A Vermont state of mind

Looks like Garrett Graff hasn’t given up his ambition of becoming Vermont’s next Lieutenant Governor. As VPR’s Peter Hirschfeld reports, Graff is seeking an official ruling on his eligibility for the 2-16 ballot.

He seems to have run afoul of an oddly-worded Constitutional provision that appears to require four years of Vermont residency preceding the election. Graff, however, had lived in Washington, D.C. for ten years before returning to Vermont, uhh, two months ago.

By the way, is it just me, or does it seem like our Constitution was written by a bunch of drunks? (I mean, “he shall have resided in this State four years next preceding the day of the election,” WTF?) There’s a lot of stuff in there that I’d change if I had a magic wand. Unfortunately, Our Framers devised a maddeningly difficult process for amending the Constitution, so I think we’re stuck with it.

Anyway. First problem with Graff’s request? There is no process for an official ruling. (That darn Constitution again.) Secretary of State Jim Condos says it’s a matter for the courts to decide. Which would involve (a) Graff formally launching a campaign and (b) someone filing a court challenge against him. And even if that process began tomorrow, would the courts deliver a ruling in time for Graff to pursue a credible candidacy? Seems unlikely.

The impression is that Graff failed to do his homework.

That’s not a good look for someone reintroducing himself to the electorate after a ten-year absence. Also, someone who’s never been a political candidate before.

Graff insists, with some reason, that he’s always been a Vermonter at heart. He’s got a Vermont driver’s license, he’s registered to vote here, his cell number has an 802 area code. And if that’s not enough, his Twitter handle is @vermontgmg.

Too bad Our Framers didn’t consider Twitter handles in their deliberations on residency. Conducted, I’m sure, over many a tankard of their publican’s finest ale.

For a moment, let’s ignore the Constitutional eligibility quibble. Let’s just examine the question, Did anybody ask for this?

Garrett Graff has accomplished a lot of things in his 34 years. He worked on Howard Dean’s 2004 presidential campaign, he’s been the editor of a top political/media blog and two prominent D.C. media enterprises. But in terms of the Vermont political scene, which is famously insular, he is an unknown. Well, except for being Chris Graff’s son, which is arguably a net negative in Democratic circles. But let’s say in terms of networking, connections, and (lest we forget) political beliefs, there is no there there.

(It doesn’t help that he still looks like a 22-year-old frat boy, but let’s not get caught up in appearances.)

So why does he think he can just waltz in here and grab a major-party nomination for a statewide office? I don’t know. He should be aware enough of Vermont’s foibles; you’d think that he’d do a lot more groundwork before launching a political career. I mean, heck, if he was a Republican they’d welcome him as a returning savior: “Hey look, a Republican under 50!” But the Vermont Democratic Party is loaded with young talent, and it’s been blocked for years by tenured occupants of our top offices. On top of being fresh off the boat, he’s kind of Just Another Guy.

He says he is eager to make his case:

“The onus is certainly on me to discuss the vision, and my hopes and dreams for the future of the state of Vermont,” Graff says. “And then it’ll be up to the people of the state and the voters of the state to decide whether that’s a vision they agree with.”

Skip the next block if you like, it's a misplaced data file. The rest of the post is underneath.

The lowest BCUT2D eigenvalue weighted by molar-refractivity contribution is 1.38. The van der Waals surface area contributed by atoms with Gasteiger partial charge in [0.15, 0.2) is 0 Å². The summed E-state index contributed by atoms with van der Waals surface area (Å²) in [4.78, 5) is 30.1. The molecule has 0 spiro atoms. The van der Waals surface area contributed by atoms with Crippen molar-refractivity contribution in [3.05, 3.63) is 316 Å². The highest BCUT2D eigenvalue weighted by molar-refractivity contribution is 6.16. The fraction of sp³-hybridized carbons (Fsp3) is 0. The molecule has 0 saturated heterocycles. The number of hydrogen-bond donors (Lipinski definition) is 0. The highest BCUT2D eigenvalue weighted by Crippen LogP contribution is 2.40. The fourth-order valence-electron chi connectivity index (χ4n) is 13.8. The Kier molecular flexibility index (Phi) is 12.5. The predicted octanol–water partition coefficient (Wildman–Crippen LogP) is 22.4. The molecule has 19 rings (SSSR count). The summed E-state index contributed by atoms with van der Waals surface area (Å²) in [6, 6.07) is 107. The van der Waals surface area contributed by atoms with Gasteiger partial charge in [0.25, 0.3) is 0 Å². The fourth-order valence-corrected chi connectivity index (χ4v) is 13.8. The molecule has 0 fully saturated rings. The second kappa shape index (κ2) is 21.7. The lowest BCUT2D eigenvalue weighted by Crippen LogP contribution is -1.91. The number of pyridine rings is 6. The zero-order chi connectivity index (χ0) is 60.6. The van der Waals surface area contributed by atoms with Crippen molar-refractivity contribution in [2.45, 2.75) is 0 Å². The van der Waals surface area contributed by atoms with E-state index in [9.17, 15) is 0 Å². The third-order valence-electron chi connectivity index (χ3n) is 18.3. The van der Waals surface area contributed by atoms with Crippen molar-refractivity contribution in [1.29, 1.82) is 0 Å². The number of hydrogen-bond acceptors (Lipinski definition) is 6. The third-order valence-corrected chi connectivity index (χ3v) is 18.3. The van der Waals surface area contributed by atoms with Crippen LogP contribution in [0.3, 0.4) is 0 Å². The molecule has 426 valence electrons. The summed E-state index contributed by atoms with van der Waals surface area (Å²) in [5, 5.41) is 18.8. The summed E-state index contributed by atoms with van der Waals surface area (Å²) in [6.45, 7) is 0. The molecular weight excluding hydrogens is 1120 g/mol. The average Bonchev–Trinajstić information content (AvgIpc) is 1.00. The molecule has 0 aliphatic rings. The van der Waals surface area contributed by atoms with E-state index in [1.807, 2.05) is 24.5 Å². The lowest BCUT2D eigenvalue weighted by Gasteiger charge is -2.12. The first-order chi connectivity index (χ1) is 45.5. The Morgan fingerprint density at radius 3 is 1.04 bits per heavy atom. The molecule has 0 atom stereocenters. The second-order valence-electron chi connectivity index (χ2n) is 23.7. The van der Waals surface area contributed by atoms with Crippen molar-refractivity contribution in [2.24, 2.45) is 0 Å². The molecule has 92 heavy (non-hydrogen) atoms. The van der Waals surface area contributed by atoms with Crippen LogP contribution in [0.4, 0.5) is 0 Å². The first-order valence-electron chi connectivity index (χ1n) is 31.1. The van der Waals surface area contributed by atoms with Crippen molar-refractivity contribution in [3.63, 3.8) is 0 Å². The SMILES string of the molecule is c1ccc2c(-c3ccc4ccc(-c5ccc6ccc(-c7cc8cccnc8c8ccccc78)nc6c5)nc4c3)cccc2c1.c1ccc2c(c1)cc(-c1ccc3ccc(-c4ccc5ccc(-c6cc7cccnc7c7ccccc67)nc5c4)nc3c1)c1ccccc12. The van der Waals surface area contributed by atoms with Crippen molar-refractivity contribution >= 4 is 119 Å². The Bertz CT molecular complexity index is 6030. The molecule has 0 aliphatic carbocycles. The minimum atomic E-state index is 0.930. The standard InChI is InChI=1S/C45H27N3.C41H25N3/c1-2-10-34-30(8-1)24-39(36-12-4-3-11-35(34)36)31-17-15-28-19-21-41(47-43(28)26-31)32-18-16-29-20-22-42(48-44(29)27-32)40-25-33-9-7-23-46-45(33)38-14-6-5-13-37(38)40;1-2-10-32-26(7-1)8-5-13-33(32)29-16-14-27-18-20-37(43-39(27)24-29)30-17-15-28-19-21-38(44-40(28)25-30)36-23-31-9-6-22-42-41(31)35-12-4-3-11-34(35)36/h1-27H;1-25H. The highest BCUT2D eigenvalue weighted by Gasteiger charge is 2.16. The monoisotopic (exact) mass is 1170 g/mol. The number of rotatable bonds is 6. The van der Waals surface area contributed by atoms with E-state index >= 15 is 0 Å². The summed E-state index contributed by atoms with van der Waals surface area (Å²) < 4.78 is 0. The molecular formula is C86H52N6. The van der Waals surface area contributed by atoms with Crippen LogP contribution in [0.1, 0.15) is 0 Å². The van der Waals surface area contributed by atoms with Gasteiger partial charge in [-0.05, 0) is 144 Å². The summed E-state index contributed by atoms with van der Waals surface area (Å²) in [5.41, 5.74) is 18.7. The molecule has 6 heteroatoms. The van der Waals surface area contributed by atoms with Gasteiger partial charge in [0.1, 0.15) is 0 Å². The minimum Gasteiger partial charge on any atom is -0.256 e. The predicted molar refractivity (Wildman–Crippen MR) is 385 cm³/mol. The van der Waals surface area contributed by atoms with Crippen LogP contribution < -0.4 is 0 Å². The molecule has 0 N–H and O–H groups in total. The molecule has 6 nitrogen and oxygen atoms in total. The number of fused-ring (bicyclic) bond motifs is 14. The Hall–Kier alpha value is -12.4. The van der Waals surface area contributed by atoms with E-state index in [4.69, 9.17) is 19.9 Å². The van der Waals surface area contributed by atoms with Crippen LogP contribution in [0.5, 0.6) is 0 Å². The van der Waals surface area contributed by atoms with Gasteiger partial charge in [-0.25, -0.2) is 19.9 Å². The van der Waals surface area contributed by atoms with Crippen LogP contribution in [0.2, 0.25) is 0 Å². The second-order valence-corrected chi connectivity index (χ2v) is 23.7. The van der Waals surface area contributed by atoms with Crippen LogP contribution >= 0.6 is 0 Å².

Yeah, nice, the vision thing. But look, everybody’s got ideas. Everybody’s got hopes and dreams. Doesn’t mean you can live elsewhere for pretty much your entire adult life, then return to Vermont and expect everybody to listen to your hopes and dreams. That takes time and work and conversations and dedication.

For all I know, Garrett Graff would make an excellent public official. He might be the world’s best politician. But if he wants a career in Vermont politics, he’ll have to do some time in the trenches and earn it.

3 thoughts on “A Vermont state of mind

  1. Seth Hopkins

    The requirement to actually live in Vermont for the four years preceding the election is a valuable one. I imagine the framers wrote it to ensure that we would not be governed by absentee landlord types living in other states, a real danger in 1793 and, evidently, in 2016.

    Running for office aside, I am offended that for ten years he has been living 500 miles away from the Vermont address that he claims for voting purposes. You should vote where you live, not where you used to live or where you wish you lived. Two reasons: one, why should someone not affected by any of the impacts of his vote in Vermont be permitted to impact the rest of us by continuing to vote in Vermont; and two, doesn’t that mean that he is not participating as a voter in the place where he has been living for ten years? Not an inspiring example of citizenship.

  2. Cc

    What he needs to do is make lots of money on Wall Street, come back and donate a little bit, constantly brag about said donations, and start a ‘non-partisan’ think tank. That strategy always works.

  3. Steve Beck

    I think you are missing the point. The guy went to Harvard, Harvard for cruing out loud, and, taught at G-town, G-town I tell you and was the first blogger to officially get credentialed to cover the White House. Not to mention his stints at Politico and The Washingtonian, that glossy magazine all about living in the DC area, you know restaurants, exhibits, best plastic surgeons, who makes what, you know really important stuff that makes you a good Lt. Guv’na. Give the guy a break. Personally, I think we should elect him! He could not do any worse than Shumlin or Scott. Seriously.


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